(2) contact the treating physician, provide a copy of the medical records or send the necessary medical records to the third opinion physician prior to the appointment date, and provide a copy of the records to the covered employee upon request; and
(3) notify the third opinion physician in writing that he or she has been selected to provide a third opinion and the nature of the dispute with a copy to the employee. If the appointment is not made within 60 days of receipt of the list of the available MPN providers, then the employee shall be deemed to have waived the third opinion process with regard to this disputed diagnosis or treatment of this treating physician.
(e) If, after reviewing the covered employee’s medical records, the third opinion physician determines that the employee’s injury is outside the scope of his or her practice, the physician shall notify the person designated by the employer or insurer and employee so the MPN can provide a new list of MPN providers and/or specialists to the employee for his/her selection based on the specialty or recognized expertise in treating the particular injury or condition in question.
(f) The second and third opinion physicians shall each render his or her opinion of the disputed diagnosis or treatment in writing and offer alternative diagnosis or treatment recommendations, if applicable. Any recommended treatment shall be in accordance with Labor Code section 4616(e). The second and third opinion physicians may order diagnostic testing if medically necessary. A copy of the written report shall be served on the employee, the person designated by the employer or insurer, and the treating physician within 20 days of the date of the appointment or receipt of the results of the diagnostic tests, whichever is later.
(g) The employer or insurer shall permit the employee to obtain the recommended treatment within the MPN. The covered employee may obtain the recommended treatment by changing physicians to the second opinion physician, third opinion physician, or other MPN physician.
(h) If the injured covered employee disagrees with the diagnosis or treatment of the third opinion physician, the injured employee may file with the Administrative Director a request for an Independent Medical Review.
VIII. Access Standards

The applicant can argue that the defendant lost medical control because defendant has not complied with the Labor Code and Rules regarding access standards. What evidence that will need to be presented will depend on the type of violation claimed. Defendants will have to introduce evidence to prove they complied with the access standards as outlined below.

1. Labor Code 4616 (a) (1) the number of physicians in the medical provider network shall be sufficient to enable treatment for injuries or conditions to be provided in a timely matter. The provider network shall include an adequate number and type of physicians, as described in Section 3209.3, or other providers, as described in section 3209.5, to treat injuries experienced by injured employees based on the type of occupation or industry in which the employee is engaged and the geographic area where the employees are employed.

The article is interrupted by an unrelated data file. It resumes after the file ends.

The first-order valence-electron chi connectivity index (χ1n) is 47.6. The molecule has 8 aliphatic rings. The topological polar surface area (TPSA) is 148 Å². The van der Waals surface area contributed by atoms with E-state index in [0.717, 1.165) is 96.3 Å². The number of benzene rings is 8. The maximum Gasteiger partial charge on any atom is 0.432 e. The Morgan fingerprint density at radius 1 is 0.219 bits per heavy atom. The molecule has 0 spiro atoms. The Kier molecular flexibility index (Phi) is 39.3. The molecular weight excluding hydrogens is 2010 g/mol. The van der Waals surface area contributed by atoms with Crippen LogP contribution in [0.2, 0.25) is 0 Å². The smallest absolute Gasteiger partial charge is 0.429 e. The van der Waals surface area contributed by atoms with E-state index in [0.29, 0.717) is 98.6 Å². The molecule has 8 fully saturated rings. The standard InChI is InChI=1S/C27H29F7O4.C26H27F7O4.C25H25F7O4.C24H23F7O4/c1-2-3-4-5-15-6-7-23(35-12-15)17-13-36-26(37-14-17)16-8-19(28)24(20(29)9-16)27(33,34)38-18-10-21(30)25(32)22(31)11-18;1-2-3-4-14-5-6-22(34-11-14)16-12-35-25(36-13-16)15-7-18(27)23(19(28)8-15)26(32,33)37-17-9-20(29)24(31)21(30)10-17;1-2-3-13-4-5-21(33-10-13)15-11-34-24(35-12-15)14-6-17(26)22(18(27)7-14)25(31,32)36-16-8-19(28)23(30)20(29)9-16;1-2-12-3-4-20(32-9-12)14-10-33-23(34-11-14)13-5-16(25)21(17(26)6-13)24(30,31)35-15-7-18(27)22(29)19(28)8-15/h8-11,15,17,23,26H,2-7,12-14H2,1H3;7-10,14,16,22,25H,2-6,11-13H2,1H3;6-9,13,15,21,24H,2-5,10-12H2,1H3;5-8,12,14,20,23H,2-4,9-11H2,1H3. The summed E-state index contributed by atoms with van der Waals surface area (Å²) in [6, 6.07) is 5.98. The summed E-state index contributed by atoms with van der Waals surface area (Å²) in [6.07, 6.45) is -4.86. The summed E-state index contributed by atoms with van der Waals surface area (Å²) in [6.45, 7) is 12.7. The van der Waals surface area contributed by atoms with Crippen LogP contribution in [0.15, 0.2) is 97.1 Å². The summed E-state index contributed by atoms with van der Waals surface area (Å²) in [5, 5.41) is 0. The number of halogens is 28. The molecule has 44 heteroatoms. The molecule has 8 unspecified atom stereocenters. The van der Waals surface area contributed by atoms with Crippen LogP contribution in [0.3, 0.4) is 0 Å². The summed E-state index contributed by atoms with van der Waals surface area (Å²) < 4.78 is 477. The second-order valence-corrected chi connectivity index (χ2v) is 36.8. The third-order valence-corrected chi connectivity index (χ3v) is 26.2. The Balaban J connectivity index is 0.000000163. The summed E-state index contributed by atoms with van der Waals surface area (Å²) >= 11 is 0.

2. Labor Code§ 4616(a)(2) medical treatment for injury shall be readily available at reasonable times to all employees. With respect availability and accessibility of treatment, the administrative director shall consider the needs of rural areas, specifically those in which health facilities are located 30 miles apart in areas in which there is a healthcare shortage.

3. Labor Code § 4616 (a) (4), commencing January 1, 2014, every medical provider network shall post on its Internet Web site a roster of all treating physicians in the medical provider network and shall update the roster at least quarterly. Every network shall provide to the administrative director the Internet website address of the network and of its roster treating physicians. The administrative director shall post, on the division’s Internet website, the Internet website address of every approved medical provider network.

4. Labor Code § 4616(a)(5) commencing January 1, 2014, every medical provider network shall provide one or more persons within the United States to serve as medical Access assistance to help an injured employee find an available physician of the employee’s choice, and subsequent physicians if necessary under Section 4616.3. Medical Access assistance shall have a toll-free telephone number than injured employees may use and shall be available at least from 7 a.m. to 8 p.m. Pacific standard Time, Monday through Saturday, inclusive, to respond injured employees, contact physician’s offices during regular business hours, and schedule appointments.

5. §9767.5. Access Standards

(a) A MPN must have at least three physicians of each specialty expected to treat common injuries experienced by injured employees based on the type of occupation or industry in which the employee is engaged and within the access standards set forth in (b) and (c).
(b) A MPN must have a primary treating physician and a hospital for emergency health care services, or if separate from such hospital, a provider of all emergency health care services, within 30 minutes or 15 miles of each covered employee’s residence or workplace.
(c) A MPN must have providers of occupational health services and specialists within 60 minutes or 30 miles of a covered employee’s residence or workplace.